Even outside his musical numbers, Minnelli’s attention to detail in his exquisite production design continues to astound, surrounding characters with deeply sensual and highly curated colour palettes. It is a fortunate thing too that he possesses such a keen eye for spectacle given that the revue The Band Wagon as it exists within the story opens as a major flop. Unlike its theatrical source material, there is narrative tension driving this piece forward, and much of it comes down to the chaotic direction of the production itself. One could imagine a young Mel Brooks watching this and conceptualising The Producers in all its zany ambition, with flamboyant characters taking charge of a disastrous show destined for failure, and Minnelli too fully manifests a catastrophe of grand proportions. On the night before opening, he simply sets his camera back in long shots to watch the chaos comically unfold, with wired actors flying across the stage, the cast breaking down in confusion, set pieces moving up where they should move down, and down where they should move up.
After audiences leave in disturbed confusion from whatever they just watched, the cast and crew party, revelling in what they describe as a “good old-fashioned wake” as if celebrating the death of something they couldn’t get out of their lives sooner. Upon being offered some ham and devilled egg, Tony responds with a sardonic “I think I’ve had enough of both for one night,” trying to keep the tone light, though it doesn’t take long for sobering artistic integrity to kick in. To give up on this show would be to compromise their commitment to entertainment. All it might need is a makeover and back-to-basics revision, without any pretensions of heavy thematic material.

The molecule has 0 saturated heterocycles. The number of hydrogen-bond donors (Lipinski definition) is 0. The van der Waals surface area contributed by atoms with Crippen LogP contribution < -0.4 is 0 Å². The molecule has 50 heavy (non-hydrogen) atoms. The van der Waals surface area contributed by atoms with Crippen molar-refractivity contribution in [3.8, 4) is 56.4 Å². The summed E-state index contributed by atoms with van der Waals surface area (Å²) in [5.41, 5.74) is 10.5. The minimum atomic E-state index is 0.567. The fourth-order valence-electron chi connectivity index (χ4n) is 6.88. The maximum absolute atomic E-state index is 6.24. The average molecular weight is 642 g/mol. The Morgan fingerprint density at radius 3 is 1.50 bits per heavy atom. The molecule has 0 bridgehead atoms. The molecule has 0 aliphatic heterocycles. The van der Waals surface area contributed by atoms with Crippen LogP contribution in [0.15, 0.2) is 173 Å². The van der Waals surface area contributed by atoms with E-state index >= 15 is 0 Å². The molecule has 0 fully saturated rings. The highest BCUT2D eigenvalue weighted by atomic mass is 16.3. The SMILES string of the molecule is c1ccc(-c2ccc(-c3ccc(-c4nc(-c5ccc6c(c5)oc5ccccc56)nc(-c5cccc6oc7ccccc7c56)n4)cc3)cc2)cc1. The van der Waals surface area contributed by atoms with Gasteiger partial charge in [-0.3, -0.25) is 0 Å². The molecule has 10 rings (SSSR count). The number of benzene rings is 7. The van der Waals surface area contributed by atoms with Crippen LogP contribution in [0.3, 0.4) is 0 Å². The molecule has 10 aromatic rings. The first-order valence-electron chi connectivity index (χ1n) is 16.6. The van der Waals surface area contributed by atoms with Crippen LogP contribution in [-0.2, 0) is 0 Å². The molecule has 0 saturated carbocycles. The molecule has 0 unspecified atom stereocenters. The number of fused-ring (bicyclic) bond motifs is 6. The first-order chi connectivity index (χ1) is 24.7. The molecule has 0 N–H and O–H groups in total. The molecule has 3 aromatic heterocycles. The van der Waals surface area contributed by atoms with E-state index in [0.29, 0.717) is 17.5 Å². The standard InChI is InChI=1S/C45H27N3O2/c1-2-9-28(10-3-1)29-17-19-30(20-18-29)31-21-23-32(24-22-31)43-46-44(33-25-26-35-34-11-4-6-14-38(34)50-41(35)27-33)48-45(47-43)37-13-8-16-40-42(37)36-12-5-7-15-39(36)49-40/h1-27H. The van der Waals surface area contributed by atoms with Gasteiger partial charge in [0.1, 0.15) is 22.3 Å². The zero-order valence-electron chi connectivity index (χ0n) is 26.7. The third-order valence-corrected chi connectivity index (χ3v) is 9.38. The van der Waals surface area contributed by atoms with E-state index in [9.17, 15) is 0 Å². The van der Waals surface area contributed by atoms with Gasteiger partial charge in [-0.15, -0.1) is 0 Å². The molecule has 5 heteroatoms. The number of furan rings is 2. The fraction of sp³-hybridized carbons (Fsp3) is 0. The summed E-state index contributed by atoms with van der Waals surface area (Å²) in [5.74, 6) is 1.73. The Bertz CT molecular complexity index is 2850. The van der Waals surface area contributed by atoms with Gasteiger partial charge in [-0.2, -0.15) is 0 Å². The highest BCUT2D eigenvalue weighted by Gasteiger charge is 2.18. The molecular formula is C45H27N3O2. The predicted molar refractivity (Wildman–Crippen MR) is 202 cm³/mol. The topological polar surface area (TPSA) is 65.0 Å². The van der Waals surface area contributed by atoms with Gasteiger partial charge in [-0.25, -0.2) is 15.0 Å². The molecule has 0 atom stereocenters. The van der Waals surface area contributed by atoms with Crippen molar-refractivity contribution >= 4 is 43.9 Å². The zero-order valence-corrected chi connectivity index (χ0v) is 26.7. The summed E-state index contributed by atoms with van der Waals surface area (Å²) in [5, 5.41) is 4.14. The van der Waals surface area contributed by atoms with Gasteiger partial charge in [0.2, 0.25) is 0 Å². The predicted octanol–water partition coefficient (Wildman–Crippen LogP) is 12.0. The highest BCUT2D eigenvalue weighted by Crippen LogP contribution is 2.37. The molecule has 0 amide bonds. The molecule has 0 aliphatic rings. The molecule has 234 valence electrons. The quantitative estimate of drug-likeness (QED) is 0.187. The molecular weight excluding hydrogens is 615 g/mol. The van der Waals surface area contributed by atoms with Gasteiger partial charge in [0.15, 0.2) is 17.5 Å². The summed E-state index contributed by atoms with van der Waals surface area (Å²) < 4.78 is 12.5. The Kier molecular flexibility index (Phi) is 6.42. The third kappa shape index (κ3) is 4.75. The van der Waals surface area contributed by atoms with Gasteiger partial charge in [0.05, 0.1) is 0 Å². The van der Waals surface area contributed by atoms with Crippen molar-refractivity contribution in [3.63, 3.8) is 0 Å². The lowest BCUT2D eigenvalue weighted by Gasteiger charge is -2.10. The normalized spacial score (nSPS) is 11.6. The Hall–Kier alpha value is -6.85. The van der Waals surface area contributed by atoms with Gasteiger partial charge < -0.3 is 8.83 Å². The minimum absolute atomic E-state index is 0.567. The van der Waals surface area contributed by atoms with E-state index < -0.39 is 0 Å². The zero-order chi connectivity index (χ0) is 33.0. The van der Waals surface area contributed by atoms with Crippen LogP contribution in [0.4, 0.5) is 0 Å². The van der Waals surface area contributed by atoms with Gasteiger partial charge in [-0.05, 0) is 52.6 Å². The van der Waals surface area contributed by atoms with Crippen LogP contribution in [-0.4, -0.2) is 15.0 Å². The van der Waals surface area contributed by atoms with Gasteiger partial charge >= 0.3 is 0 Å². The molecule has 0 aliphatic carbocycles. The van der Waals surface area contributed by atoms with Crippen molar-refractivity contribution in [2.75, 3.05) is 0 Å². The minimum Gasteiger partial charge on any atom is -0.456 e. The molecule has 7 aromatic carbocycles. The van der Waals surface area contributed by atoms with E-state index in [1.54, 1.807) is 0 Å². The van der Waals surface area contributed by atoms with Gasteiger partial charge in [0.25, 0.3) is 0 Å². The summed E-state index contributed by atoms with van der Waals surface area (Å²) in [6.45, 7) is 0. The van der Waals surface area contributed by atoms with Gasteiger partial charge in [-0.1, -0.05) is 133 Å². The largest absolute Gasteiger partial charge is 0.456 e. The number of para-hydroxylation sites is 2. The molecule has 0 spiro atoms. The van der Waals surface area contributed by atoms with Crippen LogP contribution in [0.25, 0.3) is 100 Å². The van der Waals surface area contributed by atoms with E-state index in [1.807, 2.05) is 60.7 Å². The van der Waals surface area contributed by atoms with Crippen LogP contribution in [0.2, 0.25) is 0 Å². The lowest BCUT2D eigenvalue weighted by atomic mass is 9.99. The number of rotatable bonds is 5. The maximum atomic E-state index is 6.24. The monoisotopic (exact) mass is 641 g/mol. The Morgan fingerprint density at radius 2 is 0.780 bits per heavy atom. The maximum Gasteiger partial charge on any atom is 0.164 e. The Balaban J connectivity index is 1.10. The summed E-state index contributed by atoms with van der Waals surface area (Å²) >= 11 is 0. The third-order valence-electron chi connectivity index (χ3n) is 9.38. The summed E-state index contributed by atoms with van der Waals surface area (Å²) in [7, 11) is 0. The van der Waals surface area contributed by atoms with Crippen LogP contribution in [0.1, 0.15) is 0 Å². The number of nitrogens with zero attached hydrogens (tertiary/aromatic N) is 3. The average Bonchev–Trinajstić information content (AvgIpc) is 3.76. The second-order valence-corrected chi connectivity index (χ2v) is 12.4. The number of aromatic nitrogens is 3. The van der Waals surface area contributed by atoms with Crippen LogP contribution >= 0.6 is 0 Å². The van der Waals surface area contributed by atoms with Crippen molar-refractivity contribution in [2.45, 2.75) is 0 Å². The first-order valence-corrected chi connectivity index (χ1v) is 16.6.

It is with the thirty remaining minutes of The Band Wagon that Minnelli delivers what is essentially the closest thing to a direct depiction of the original revue that the film gets. A medley of musical numbers cascade across the screen, taking the cast from city to city on a wave of success. Astaire finally gets the tap performance with a top hat and cane that is so characteristic of his style, but he also becomes a pulpy detective hero in ‘Girl Hunt Ballet’, a twelve-minute episode that could very well mark the high point of Minnelli’s career. Fight choreography blends seamlessly with dance as the set expands beyond the stage and becomes its own boundless world much like the ballet sequence from The Red Shoes, offering him the opportunity to vivaciously spin and twirl his camera in conversation with this heightened mini-story.
Needless to say, both versions of The Band Wagon end up a resounding success, though it is far easier to speak to the artistic accomplishment of the film over the revue. The process of creation organically melds into its very narrative construction, and with a director like Minnelli taking charge of the difficult task to render it in cinematic form, it flourishes in becoming far more than just a string of disconnected songs and dances. The Band Wagon lands as one of Hollywood’s most exceptional movie-musicals, fully realising the potential of movements behind the camera to bring exhilarating, propulsive dimensions to that which unfolds onstage.
The Band Wagon is currently streaming on Binge, and is available to rent or buy on iTunes, YouTube, Google Play, and Amazon Prime Video.